My Name is Darkness: Confessional Poetry by Ellie Monk Group A

 

plathkids2013

 

In her essay ‘”My Name Is Darkness”: The Poetry of Self-Definition’, Gilbert explores how confessional poets seek for self-definition. Female confessional poets contrast with male poets because they cannot easily classify herself and her problems. The ultimate goal of those poets is to achieve self-definition, or self-knowledge, as Plath wrote ‘I Have a self to recover’[1]. Gilbert said that the female poet must accept that she is female, which is mythologised, and that she is the ‘other’, using DeBeauvior’s terminology.  The search of self requires self-examination within and against the dominant male definition of women. Also, the female poet’s goal to achieve self-definition includes her pursue for a name. The woman poet struggles to find connection between the name that was set for her by the world and the secret name which she has given herself. Gilbert suggests that perhaps the woman poet has two or more selves, and that makes self-definition much more complex. The self is constituted of two selves; the first self is public defined (wife, mother, Mrs, Miss) and the second self is the secret self. The secret self of the women poet involves her secret name, rebellious desires, creative passions, anxieties and her art. Sylvia Plath said the way out of this awful experience of interior imprisonment is to reject the public identity, ‘frantically clearing away the debris of alternative selves like “old whore petticoats”’[2] and engage with the supernatural self.


[1] Sandra M. Gilbert, ‘”My Name Is Darkness”: The Poetry of Self-Definition’, Contemporary Literature, Vol. 18, No. 4 (University of Wisconsin, 1977), pp. 443-457< http://www.jstor.org/stable/1208171&gt; p.443

[2] Gilbert, p.452

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3 responses to this post.

  1. Posted by Jo on January 13, 2014 at 4:35 pm

    In The Adoption Papers, all three of Jackie Kay’s narrators are seeking to confirm an identity but there are a multiplicity of identities to be negotiated around the ‘public defined identity’ and the ‘secret self’. The adoptive mother seeks to define herself publically as ‘mother’ but also as not a ‘communist’ and as ‘nuclear- free’ advocate. Each of these identities makes up her public-defined identity and each is important at different times. The adoptive mother’s secret self tries to come to terms with her not being her daughter’s birth mother. The birth mother struggles with the secret of being a mother but also with the secret of rejecting that motherhood, and the daughter struggles to find both a public-defined identity and her own personal identity.
    The use of different voices emphasises the daughter’s struggle to negotiate her different identities. The use of a Scottish dialect emphasises her belonging at school, and the use of Standard English conveys her authenticity at the counselling agency.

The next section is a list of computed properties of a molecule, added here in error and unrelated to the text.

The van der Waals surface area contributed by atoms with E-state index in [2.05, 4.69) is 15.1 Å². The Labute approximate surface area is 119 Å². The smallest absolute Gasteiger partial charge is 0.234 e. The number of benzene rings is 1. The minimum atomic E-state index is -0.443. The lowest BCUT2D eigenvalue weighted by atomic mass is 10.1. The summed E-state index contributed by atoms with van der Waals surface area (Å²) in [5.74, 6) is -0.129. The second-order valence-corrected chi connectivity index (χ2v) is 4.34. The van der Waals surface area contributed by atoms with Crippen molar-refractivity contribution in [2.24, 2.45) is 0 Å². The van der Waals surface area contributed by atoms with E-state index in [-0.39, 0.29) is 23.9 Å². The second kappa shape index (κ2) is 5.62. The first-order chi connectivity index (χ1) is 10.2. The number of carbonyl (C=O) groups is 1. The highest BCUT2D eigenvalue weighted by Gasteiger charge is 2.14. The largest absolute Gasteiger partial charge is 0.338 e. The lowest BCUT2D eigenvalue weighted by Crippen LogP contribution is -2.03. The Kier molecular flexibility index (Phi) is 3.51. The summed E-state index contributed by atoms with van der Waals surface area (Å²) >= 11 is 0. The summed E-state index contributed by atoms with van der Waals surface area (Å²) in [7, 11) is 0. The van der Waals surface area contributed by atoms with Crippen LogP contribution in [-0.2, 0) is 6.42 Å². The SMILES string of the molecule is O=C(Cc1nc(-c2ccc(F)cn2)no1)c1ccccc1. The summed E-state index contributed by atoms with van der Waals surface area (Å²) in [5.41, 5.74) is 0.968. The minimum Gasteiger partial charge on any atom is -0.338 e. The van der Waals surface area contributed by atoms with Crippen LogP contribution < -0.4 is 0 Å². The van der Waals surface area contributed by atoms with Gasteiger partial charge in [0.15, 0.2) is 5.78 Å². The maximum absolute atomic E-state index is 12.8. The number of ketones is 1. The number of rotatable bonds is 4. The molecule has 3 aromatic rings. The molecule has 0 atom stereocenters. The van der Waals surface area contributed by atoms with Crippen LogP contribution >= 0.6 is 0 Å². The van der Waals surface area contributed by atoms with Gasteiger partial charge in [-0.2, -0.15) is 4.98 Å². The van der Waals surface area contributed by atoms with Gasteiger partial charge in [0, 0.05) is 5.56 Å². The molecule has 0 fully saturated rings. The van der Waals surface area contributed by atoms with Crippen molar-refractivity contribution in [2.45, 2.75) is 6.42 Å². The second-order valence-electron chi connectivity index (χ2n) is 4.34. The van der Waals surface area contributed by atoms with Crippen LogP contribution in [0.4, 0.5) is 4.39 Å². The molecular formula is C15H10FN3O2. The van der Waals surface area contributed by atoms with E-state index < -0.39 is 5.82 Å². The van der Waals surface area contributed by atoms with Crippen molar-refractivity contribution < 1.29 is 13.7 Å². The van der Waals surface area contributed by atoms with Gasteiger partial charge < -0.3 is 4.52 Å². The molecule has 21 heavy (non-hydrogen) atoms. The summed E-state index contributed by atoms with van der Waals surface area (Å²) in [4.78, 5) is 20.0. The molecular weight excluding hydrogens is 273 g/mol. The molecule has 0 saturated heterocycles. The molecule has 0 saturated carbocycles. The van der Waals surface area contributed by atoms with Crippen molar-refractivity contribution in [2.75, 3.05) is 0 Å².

In ‘The Seed’, Kay uses the form of a conversation between the two mothers in which the mothers do not respond to each other but express their views across one another. The birth mother is coming to terms with being unable to fulfil the role of respectable married mother, whilst the adoptive mother is willing herself to belong as a birth mother. The dissociated dialogue emphasises a struggle for identity that extends beyond being a mother and beyond these two narrators. The repetition of the word ‘I’ at the beginning of many of the stanzas encourages the reader to hear the cry for identity as coming from many female voices.

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  2. Posted by Sarah on January 14, 2014 at 9:52 am

    I find it interesting how white men always seem to be the voice of alienation/outsiders, and take to this role with relative ease, whereas women seem to struggle more when giving a voice to their own alienation, or what Gilbert calls their second selves. Maybe there’s even a link there – the concept of what it is to be an outsider tends to be voiced by men, which perhaps makes it more difficult for women to write about their own experience of being othered.

    I’m also interested in the amorphous nature of female identity – do all women experience the sense of a split or fragmented identity which Gilbert talks about? She suggests some ‘female’ traits in writing, even amongst varied styles. I don’t know how accurate that is but it’s something to add to the discussion of whether or not you can find a collective female voice/identity.

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  3. Posted by Minal on January 14, 2014 at 10:36 am

    The Adoption Papers focuses on the character of the daughter searching for her identity, however at the end the irony being that when she meets her birth mother she doesn’t feel attached to her at all. After years of being apart it is hard to fill the gap for them to have a special bond between them. Throughout the text there are references made to racial class and the stereotype is challenged proving that race does not have to be considered when adoption takes place. This can be linked to Sylvia Plath’s poetry where many of her poems resemble her own life.and the tragic experiences she endured. The poem ‘Aftermath’ could be referring to the breakdown of her marriage and many of her other poems contain evidence of her depression and many attempts to commit suicide. It is effective how both Plath and Kay write about their personal experiences as it allows the reader to connect and have a good understanding of the tragic issues.

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